Bankruptcy & Real Estate: How The Impacts Go Hand In Hand

Bankruptcy & Real Estate: How The Impacts Go Hand In Hand

Gilbert bankruptcy Attorneys explain the link between real estate & bankruptcy

There are a lot of reasons why you might not be able to afford your home anymore but aren’t able to just sell it and move on. The real estate market in your area could have dropped significantly, which means that you now owe much more on your home than it is worth. Or you could have run into financial troubles, such as an injury, illness, or job loss, and now you’re struggling to pay the mortgage and have fallen behind on the payments.

You may be worried about the house going into foreclosure, or you may be thinking about options like a short sale or a bankruptcy. But, beyond your immediate concerns about managing the mortgage, you may be more worried about how any of these options is going to impact your credit. You’ll need to talk to a financial advisor or a Gilbert bankruptcy attorney to know how these options will impact you specifically, but here are some things to consider:

Gilbert bankruptcy lawyers explain the link between real estate & bankruptcy when you're in serious debt

HOUSE Short Sale

In a short sale, you are selling the house for less than what you owe. You must get permission from the bank for a short sale, which it may grant if it thinks you are unlikely to be able to keep paying on the mortgage. If the bank agrees, it may also agree to forgive the amount that you still owe on the mortgage after the sale, or it may require you to pay the difference. But whether the amount is forgiven or you pay the difference, the impact on your credit is the same.

Typically, you can expect your credit score to take about three years to recover after a short sale. That’s not a very long time, so the impact on your credit report shouldn’t be a big factor. Your decision is more likely to be influenced by whether the bank will forgive the deficiency (the difference between the sale and the amount you owe).


If you can’t pay your mortgage and you know you don’t want to keep the house, you don’t actually have to do anything. You can just stop paying and let the bank initiate foreclosure proceedings on your home. The impact on your credit will be the same. It will take about three years for your credit score to recover after a foreclosure.

You may want to allow the bank to initiate foreclosure proceedings rather than going through a short sale to save yourself some of the hassle of selling the home, as well as to give you some more time in the home. It can take awhile for the foreclosure process to go from start to finish, and that can give you some time to get together your finances and figure out your next moves.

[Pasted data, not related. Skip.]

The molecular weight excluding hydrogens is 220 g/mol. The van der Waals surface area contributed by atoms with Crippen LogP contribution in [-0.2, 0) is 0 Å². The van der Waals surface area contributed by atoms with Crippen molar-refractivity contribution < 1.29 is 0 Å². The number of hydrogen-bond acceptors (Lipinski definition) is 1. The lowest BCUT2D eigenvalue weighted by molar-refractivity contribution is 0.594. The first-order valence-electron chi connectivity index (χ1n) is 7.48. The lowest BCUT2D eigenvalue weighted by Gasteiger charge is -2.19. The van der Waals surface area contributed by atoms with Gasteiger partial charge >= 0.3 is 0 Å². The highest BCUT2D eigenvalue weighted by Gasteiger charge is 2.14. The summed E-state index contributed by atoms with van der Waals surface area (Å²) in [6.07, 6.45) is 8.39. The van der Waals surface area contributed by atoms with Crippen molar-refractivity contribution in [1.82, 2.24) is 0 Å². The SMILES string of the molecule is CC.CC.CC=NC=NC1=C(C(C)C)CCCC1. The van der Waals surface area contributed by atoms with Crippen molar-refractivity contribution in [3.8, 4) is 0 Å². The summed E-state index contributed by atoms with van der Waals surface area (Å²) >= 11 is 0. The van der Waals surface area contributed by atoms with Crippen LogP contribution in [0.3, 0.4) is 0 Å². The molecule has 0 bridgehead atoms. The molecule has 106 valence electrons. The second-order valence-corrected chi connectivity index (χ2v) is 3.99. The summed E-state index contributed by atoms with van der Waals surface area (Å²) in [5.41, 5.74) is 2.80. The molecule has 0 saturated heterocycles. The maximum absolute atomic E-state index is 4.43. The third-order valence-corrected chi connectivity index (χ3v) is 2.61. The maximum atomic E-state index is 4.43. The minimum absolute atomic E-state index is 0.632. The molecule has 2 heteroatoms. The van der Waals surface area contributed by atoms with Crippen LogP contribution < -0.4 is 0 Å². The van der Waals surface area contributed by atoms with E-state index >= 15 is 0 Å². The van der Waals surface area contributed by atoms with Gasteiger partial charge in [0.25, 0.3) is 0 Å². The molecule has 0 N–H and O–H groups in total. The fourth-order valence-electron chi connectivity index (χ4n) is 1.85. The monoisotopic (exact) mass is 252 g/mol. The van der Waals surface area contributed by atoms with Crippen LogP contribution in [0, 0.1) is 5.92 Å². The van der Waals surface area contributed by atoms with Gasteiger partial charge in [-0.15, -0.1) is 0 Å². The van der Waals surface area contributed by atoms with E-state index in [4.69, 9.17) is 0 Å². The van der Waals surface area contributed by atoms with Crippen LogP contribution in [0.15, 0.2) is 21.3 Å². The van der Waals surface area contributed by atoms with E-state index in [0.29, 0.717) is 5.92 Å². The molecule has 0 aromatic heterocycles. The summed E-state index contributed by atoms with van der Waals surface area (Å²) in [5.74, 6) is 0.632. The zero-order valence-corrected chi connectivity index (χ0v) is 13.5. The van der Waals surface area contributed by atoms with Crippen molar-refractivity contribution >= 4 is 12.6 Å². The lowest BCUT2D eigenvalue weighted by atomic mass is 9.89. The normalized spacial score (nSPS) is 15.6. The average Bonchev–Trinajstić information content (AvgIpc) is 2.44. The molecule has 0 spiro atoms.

file for Bankruptcy to get other debts discharged

It can take about five years for your credit score to recover after you file for bankruptcy, though you can qualify for credit long before then. If you know that you do not want to keep your home and that you cannot sell it for a profit, you may want to consider a combination of letting the home go into foreclosure while also filing bankruptcy. When you do this, you are relinquishing the home while also getting your debt discharged. Filing for bankruptcy in Gilbert can also discharge other debts, such as credit cards, car payments, and medical bills, or it can restructure them into a payment plan that you can actually afford.

While filing for bankruptcy can make a blow to your credit, continuing to struggle with debts that you cannot afford can be equally harmful to your credit. Rather than having month after month of unpaid or late accounts putting mark after mark on your credit, you can file for bankruptcy, discharge all that debt, and take one hit that you can begin recovering from

Contact the most qualified bankruptcy lawyers in gilbert

Filing for bankruptcy can give you the debt relief you need to finally get a handle on your finances and start creating some of the financial freedom you crave. Call Gilbert Bankruptcy Lawyers today to learn more about Chapter 7 bankruptcy and Chapter 13 bankruptcy and how they might be able to help you with your debts. Our attorneys are committed to helping you get the maximum debt relief possible under the law. Call us today to schedule a consultation and learn more about the right strategy to meet your goals.


Gilbert Bankruptcy Lawyers
Office: 480-448-9800